by Tim Anderson, Director CCHS

The JCPOA, an ugly creature conceived in peculiar circumstances, lies dead in the morgue. But no-one is ready yet to collect the corpse and give it a proper burial.

As the US and some EU countries meet in Vienna to look for ways “to bring the deal back to life”, Iran has no real incentive to offer anything new.

Properly understood, the JCPOA never had anything to do with the control of nuclear weapons. Iran had foresworn them as haram, weapons so indiscriminate they could only be used for crimes against humanity.

Washington proved that when it launched its first atomic attacks on the non-military target cities of Hiroshima and Nagasaki; and without military objectives, as imperial Japan was already broken. They were a first salvo in the Cold War, a warning to Stalin.

Iran had no nuclear weapons but Apartheid Israel, a living breathing crime against humanity, did. So the JCPOA was really an attempt to impose a partisan regime of surveillance and control over the leader of the West Asian resistance bloc.

Iran engaged on the promise of dropping an economic siege, because Washington had been empowered by support from the EU, Russia and China.

The real aim of the JCPOA was to gain leverage against and weaken the largest independent state of the region, in face of Washington’s ‘New Middle East’ plan, announced in Israel in 2006, which had the ambition of controlling the entire region.

Not long after the treaty was signed in 2015, Washington under Trump reneged on the deal. The Europeans were paralysed, disagreeing with Trump but without the will to oppose him. Iran was then the only party to comply, but has since gradually reduced its commitments.

In the US there are now three currents of thought: one backs the Trump line, wanting to oppose Iran more directly, but without the will or capacity to start a major war; a second ‘liberal’ current wants a return to the 2015 agreement, albeit with Iran accepting some blame for ‘non-compliance’; while a third wants to revise the JCPOA, adding new controls over missile technology, even bringing in third parties like the Saudis. That is just absurd.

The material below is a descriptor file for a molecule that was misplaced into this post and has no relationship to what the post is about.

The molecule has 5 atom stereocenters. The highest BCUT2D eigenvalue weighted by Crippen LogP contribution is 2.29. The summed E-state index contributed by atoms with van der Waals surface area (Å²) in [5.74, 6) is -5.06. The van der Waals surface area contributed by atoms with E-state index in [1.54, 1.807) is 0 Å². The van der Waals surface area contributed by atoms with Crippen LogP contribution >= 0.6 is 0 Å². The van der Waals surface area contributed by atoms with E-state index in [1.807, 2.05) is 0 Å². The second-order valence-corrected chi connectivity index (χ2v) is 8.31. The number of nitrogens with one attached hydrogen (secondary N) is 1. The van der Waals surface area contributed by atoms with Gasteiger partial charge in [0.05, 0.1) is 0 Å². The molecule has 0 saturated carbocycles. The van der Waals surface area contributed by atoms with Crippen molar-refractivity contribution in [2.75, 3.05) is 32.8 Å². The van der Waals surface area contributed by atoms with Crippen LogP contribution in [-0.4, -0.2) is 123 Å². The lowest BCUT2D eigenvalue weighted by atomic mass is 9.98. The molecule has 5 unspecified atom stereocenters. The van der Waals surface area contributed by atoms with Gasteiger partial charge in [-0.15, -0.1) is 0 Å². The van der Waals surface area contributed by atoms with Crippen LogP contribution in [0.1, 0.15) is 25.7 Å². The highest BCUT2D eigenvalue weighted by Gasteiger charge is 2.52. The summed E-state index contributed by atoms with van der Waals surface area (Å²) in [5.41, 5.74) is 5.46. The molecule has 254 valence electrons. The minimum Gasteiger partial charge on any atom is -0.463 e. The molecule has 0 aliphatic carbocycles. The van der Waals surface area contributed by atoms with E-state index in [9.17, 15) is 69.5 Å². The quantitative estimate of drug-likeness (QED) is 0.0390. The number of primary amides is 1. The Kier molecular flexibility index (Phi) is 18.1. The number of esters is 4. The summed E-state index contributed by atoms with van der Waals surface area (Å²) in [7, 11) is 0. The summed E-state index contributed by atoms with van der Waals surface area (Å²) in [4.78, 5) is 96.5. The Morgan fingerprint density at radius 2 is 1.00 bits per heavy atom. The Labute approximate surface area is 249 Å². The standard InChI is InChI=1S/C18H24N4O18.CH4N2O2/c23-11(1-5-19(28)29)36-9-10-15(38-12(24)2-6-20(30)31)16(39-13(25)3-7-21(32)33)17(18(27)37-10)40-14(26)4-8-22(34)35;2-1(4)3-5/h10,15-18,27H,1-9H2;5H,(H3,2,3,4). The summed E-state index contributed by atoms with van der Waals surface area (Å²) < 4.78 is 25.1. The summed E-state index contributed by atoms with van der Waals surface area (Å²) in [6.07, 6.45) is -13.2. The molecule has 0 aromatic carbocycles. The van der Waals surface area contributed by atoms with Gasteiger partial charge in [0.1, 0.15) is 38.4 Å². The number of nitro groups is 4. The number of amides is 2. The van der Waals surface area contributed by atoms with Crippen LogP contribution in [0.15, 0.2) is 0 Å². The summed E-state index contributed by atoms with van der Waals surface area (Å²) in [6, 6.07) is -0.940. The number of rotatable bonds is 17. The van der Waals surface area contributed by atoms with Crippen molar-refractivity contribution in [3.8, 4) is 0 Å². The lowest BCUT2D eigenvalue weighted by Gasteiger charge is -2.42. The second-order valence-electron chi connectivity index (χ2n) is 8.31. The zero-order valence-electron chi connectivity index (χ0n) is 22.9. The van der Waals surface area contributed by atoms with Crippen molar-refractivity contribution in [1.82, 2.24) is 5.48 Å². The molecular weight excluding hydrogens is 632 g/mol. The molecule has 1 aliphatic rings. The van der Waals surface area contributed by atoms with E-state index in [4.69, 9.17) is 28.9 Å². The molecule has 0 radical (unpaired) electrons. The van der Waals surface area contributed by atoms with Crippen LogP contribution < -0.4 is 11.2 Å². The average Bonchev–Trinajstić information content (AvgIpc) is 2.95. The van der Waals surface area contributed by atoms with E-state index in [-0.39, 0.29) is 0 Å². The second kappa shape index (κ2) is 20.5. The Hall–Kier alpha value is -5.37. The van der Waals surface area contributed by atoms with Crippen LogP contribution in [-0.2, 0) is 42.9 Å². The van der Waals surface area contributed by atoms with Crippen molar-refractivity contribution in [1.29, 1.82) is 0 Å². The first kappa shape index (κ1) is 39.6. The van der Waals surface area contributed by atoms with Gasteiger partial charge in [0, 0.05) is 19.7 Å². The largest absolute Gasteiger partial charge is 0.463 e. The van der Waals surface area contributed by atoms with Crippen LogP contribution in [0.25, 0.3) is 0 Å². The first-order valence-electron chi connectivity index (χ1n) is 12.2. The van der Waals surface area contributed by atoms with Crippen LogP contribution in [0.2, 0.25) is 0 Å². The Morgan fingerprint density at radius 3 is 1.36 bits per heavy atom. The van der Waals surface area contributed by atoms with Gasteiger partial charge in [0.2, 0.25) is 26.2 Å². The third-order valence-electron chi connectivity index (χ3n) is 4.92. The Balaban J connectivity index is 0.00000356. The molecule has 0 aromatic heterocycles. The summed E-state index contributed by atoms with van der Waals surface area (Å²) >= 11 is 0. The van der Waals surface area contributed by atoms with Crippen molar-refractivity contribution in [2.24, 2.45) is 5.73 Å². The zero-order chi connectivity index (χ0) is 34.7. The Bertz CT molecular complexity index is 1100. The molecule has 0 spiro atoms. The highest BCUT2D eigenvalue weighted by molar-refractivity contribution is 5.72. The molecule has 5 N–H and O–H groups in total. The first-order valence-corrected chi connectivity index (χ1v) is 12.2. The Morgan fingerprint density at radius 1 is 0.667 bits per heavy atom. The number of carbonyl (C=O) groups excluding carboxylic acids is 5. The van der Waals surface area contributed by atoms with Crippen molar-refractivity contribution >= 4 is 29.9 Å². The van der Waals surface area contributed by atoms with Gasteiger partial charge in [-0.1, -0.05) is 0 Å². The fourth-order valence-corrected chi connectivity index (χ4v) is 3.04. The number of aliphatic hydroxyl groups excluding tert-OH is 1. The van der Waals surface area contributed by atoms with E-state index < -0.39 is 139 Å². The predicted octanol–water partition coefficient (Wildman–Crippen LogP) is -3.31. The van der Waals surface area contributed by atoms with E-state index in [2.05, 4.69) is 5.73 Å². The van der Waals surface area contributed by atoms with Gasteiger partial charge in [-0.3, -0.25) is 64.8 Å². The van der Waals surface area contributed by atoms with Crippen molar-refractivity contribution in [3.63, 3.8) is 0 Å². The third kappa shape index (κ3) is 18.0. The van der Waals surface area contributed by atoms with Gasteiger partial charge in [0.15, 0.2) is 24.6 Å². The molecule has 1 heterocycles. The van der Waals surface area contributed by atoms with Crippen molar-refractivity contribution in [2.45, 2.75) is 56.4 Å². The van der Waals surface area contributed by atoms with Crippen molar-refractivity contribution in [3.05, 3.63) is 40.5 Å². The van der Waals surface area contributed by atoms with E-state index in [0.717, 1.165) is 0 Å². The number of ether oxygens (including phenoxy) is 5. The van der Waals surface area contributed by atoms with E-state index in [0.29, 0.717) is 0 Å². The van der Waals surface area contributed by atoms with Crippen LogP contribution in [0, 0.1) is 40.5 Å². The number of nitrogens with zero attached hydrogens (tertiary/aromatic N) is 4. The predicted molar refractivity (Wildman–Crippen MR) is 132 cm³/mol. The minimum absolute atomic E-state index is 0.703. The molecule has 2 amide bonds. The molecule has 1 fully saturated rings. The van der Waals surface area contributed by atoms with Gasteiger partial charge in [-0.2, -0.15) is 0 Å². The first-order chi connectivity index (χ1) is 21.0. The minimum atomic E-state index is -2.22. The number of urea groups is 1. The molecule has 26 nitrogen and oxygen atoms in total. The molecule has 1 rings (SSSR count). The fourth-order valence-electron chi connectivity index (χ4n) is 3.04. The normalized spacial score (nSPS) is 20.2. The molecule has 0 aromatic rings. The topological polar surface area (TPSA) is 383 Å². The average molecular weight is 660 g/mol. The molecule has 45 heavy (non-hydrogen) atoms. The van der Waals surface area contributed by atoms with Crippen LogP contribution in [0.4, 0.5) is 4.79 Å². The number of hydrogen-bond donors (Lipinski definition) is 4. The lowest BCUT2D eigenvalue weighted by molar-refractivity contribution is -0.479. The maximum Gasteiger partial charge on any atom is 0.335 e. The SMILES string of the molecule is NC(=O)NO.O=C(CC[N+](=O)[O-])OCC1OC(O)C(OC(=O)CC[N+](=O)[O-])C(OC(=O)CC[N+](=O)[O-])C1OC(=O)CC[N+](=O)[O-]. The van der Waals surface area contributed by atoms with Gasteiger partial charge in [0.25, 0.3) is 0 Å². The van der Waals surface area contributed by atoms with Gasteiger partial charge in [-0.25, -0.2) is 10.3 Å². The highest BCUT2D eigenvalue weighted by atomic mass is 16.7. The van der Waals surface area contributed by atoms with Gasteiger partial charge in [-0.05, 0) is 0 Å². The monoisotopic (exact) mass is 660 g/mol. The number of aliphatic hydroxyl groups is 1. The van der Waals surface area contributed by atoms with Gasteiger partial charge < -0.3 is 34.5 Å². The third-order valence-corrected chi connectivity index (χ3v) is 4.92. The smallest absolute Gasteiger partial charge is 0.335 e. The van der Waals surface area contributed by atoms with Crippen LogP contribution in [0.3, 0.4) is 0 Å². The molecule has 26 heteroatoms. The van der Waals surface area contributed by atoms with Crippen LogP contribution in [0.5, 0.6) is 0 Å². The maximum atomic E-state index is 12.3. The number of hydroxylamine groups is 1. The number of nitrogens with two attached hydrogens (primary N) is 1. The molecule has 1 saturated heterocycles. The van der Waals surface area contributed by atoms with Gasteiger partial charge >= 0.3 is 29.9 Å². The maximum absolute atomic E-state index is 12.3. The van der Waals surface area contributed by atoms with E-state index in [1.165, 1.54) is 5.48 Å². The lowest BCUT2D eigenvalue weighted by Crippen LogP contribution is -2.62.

The problem with the second idea is that Washington has burnt all its political capital. It has zero support from Russia and China, both of which now have much stronger relations with Tehran. The Europeans, for their part, are ambivalent at best.

Iran actually met all its obligations and has only retreated from them under terms set out in the treaty itself. It now declares that it will do nothing more until sanctions are lifted, and it has no real incentive to change this position. Having tried a ‘maximum pressure siege’, assassinations and terrorism, Washington has already done its worst.

At a political level, because the exercise is one of leverage rather than legality, the Biden administration will find it virtually impossible to return to the 2015 conditions, without extracting some concessions from Iran. But how? It has little to offer and no real allies, except Israel and the Saudis, who have no influence on Tehran.

On the Iranian side there are also several currents. One liberal current still holds some hope in the economic promise of ‘return’ to a liberal world. That current, always a pipe dream, was seriously damaged by Trump ripping up what was, after all, always a humiliating treaty for Iran. Another current was against the agreement in the first place. A third perhaps saw the earlier process as necessary under duress, but one which should be looked at differently, in changed circumstances. Elections set for June may help clarify the weight of these currents.

The western contradictions are profound. The Israeli regime fears a new Iran deal, and US disengagement from the region, while liberal US analysts fear this limited leverage tool may disappear entirely, under any ambitious renegotiation plan.

The Europeans, for their part, have proposed and even set up alternatives to the US dominated SWIFT system, precisely to block the now huge array of US unilateral ‘sanctions’, aimed at dozens of countries, but little has come of the European initiatives.

The initiative for a new financial architecture is far more likely to come from the east. China now has a massive strategic and economic deal with Iran, and has also just launched the Digital Yuan, which will create a parallel to international transactions in US dollars. That further weakens Washington’s hand.

In Iran, neither the President nor the Leader have shown any sign of offering concessions to a rogue regime which has wrought havoc across West Asia. Both the Leader and Foreign Minister Zarif have called the 2015 agreement a ‘mistake’. Ayatollah Khamenei says ‘after the US takes practical steps to comply we will follow suit’.

He has called Biden’s bluff.

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